10th Century Chinese Stringed Instrument Fees $ 1.2 Million | Auction news | THE VALUE
Last week, a string instrument was the most valuable lot among Chinese art auctions at Bonhams Hong Kong.
A lacquered qin around the 10th century was estimated at HK $ 5-8 million. In the end, it was sold for HK $ 9.8million (around US $ 1.2million). The instrument was owned by a prominent 19th century Chinese musician called Li Zizhao.
Returning to Europe, the 10th century was a period that saw the continuation of the Holy Roman Empire (962-1806 CE) and the Byzantine Empire (395-1453 CE), as well as the Viking expansion of the North Europe.
Lot 79 | Jingtao qin lacquered fengshi style
Created in the 10th century or before
Length: 121.6 cm
- Li Zizhao Collection (1856-1938)
- Hu Ruosi Collection (1916-2004)
Estimate: HK $ 5,000,000 – $ 8,000,000
Hammer price: HK $ 7,880,000
Sold: HK $ 9,852,500 (approx. US $ 1.2 million)
the qinbody of is slightly tapered from head to tail with multiple recessed shoulder and waist – supported by two hardwood goose feet (yanzu). The underside is secured with seven hardwood dowels (zhen), while the top is vertically encrusted with 13 yellow medal nails (hui); and finished with a hardwood rope holder (longyin).
This qinthe name of is written around the central area of the instrument. It is signed by a calligrapher, Huang Tingjian (1045-1105). Another long inscription is incised by the 19th century musician Li Zizhao (1856-1938) in 1919. Its lacquered surface is adorned with a network of fine snakes and cracks in ice.
Originally from Sichuan and a former Taoist monk, Li spent his youth in the royal household from the 19th to the 20th century. He was a professional musician and teacher after secularizing himself from the Taoist temple.
Li quickly caught the eye of the qin circle in Shanghai and Suzhou. He was known by local practitioners and patrons as a distinguished qin musician among his contemporaries. His name appeared first in the Qinren zhengfanglu (List of Qin practitioners), which was published in 1937.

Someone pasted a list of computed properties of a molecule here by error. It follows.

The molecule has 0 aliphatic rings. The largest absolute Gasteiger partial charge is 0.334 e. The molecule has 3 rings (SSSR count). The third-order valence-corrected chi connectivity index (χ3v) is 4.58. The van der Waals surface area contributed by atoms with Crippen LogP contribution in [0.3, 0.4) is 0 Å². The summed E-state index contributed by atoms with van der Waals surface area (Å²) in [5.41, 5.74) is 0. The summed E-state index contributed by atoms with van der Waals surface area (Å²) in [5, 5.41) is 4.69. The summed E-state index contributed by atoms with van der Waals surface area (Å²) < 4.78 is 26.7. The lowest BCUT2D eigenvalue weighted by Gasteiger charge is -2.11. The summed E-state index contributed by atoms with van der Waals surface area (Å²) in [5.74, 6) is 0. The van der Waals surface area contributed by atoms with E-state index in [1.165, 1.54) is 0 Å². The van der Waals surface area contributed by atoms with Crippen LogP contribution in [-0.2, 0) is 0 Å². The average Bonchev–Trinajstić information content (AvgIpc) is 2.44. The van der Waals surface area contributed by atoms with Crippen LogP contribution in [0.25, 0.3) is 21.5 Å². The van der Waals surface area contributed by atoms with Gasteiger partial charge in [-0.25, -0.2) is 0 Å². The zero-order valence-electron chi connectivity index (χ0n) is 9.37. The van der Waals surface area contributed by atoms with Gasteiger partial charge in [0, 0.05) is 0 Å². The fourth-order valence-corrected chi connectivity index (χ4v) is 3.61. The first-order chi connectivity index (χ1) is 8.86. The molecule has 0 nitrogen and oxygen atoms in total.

This qin is probably one of two known instruments he owned. Another one qin of his, Pili (love at first sight), was a piece produced during the 19th and 20th centuries.
Lot 20 | Large imperial dish in cloisonné enamel
Six-character enamel mark of Emperor Wanli (1572-1620)
- Sotheby’s London, July 21, 1969, Lot 91
- Cornelius Ruxton Love Jr. (1904-1971) and Audrey B. Love (1903-2003), New York
- Christie’s New York, The C. Ruxton and Audrey B. Love Collection, October 20, 2004, Lot 612
Estimate: HK $ 3,500,000 – 4,500,000
Hammer price: HK $ 4,600,000
Sold: HK $ 5,752,500 (approx US $ 740,000)
This dish belongs to a small group of cloisonne enamel items bearing the marks of Emperor Wanli (1572-1620) at the bottom. He is represented in a rectangle in the center and surrounded by ruyi heads.
Cloisonne enamel is known for its vibrant colors and elegant, jewel-like decoration. Its interior is brilliantly and boldly decorated with multi-colored enamels with two five-claw dragons. They are depicted in a field of scattered flower sprigs – surrounded by a ruyi headband and multicolored lotus scrolls with buds.
Handicrafts were introduced from West Asia during the Yuan Dynasty (1279-1368) and developed by Emperors Yongle and Xuande – who ruled in the early 15th century. Later, in the mid-15th century, the craftsmanship became more refined and prized by the Chinese court.
Lot 91 | Confucius style lacquered qin pianqiu
Created in the Southern Song Dynasty (960-1279 CE)
Length: 121.8 cm
- The Yanqinzhai Collection, Hong Kong
Estimate: HK $ 1,500,000 – 1,800,000
Hammer price: HK $ 3,700,000
Sold: HK $ 4,627,500 (approx US $ 590,000)
Originating from the 12th to the 13th century, this Chinese qin was designed in a Confucius style form – its form would have been used and favored by the Sage.
Its dome-shaped body with two arched sections on both sides, the black lacquered surface finely cracked in small shefu lines. The top is inlaid with 13 mother of pearl nails (hui), the reserve above the longchi (dragon basin) incised and filled with cinnabar lacquer with a two character name reading pianqiu (an autumn leaf). At the bottom, the qin is incised with Jiajing marks reading jiajing sishisannian bayue zao guxian.
(This qin) of your guxien made in August 1564. It has a seal reading zhengfu zhibao (The treasure of the princely house of Zheng), and is also made up of seven pegs (zhen) and two crow’s feet (yanzu) of pale jade-celadon.
Summary of the auction:
Auction House: Bonhams Hong Kong
- Color / Impact: Cloisonne enamel under the Ming and Qing dynasties
- Elegant gatherings
- Beautiful Chinese art objects
Date: December 2, 2021